How many in-depth extracurricular activities are good for college admissions?

6/7/2017 11:14:19 AM,
Kate Balboni, MA replied:
I think the key here is "in-depth."  While it's great for a student to be able to fill up the extra-curricular section of the Common Application (which incidentally has space to hold up to 10 activities) quality is absolutely more important than quantity.  Realistically a student might only have time for 2-3 activities they are heavily involved with along with a few additional short-term commitments.  An in-depth activity should be defined as something a student is involved with for all four years of high school that requires a time and energy on a regular basis.  Think of things like varsity sports, a long-term part-time job, or participation in a school band or drama club.

When I was working as a college admissions counselor it was much more important for me to see a student who was passionate and committed to their activities than to see a long list showing short-term periodic involvement.  Consider also that a single student interest could spawn a list of multiple activities.  For example, a soccer player might play for both their school and club teams, participate in fundraisers through a booster club, and volunteer time coaching a team for younger students.  That would be a full schedule indeed!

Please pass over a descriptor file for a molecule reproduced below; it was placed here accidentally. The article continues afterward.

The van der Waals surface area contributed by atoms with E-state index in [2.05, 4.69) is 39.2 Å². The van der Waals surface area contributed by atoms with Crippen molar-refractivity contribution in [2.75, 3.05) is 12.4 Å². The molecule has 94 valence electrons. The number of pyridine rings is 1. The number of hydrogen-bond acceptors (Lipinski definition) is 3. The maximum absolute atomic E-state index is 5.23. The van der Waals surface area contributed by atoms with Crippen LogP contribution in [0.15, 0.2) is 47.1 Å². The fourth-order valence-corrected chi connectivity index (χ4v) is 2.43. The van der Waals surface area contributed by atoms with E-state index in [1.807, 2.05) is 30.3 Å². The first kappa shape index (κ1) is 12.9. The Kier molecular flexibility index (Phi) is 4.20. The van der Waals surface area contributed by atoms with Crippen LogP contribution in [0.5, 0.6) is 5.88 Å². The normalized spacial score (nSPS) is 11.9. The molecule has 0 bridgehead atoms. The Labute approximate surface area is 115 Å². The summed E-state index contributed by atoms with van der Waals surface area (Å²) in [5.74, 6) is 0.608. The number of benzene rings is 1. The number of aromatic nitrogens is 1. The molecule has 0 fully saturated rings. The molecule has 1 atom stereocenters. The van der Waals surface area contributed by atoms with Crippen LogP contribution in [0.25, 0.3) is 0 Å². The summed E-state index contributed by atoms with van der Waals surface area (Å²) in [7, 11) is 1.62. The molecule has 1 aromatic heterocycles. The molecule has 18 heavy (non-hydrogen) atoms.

Please request a call if you’d like to discuss this further!
6/7/2017 11:14:19 AM,
Kate Balboni, MA replied:
I think the key here is "in-depth."  While it's great for a student to be able to fill up the extra-curricular section of the Common Application (which incidentally has space to hold up to 10 activities) quality is absolutely more important than quantity.  Realistically a student might only have time for 2-3 activities they are heavily involved with along with a few additional short-term commitments.  An in-depth activity should be defined as something a student is involved with for all four years of high school that requires a time and energy on a regular basis.  Think of things like varsity sports, a long-term part-time job, or participation in a school band or drama club.

When I was working as a college admissions counselor it was much more important for me to see a student who was passionate and committed to their activities than to see a long list showing short-term periodic involvement.  Consider also that a single student interest could spawn a list of multiple activities.  For example, a soccer player might play for both their school and club teams, participate in fundraisers through a booster club, and volunteer time coaching a team for younger students.  That would be a full schedule indeed!

Please request a call if you’d like to discuss this further!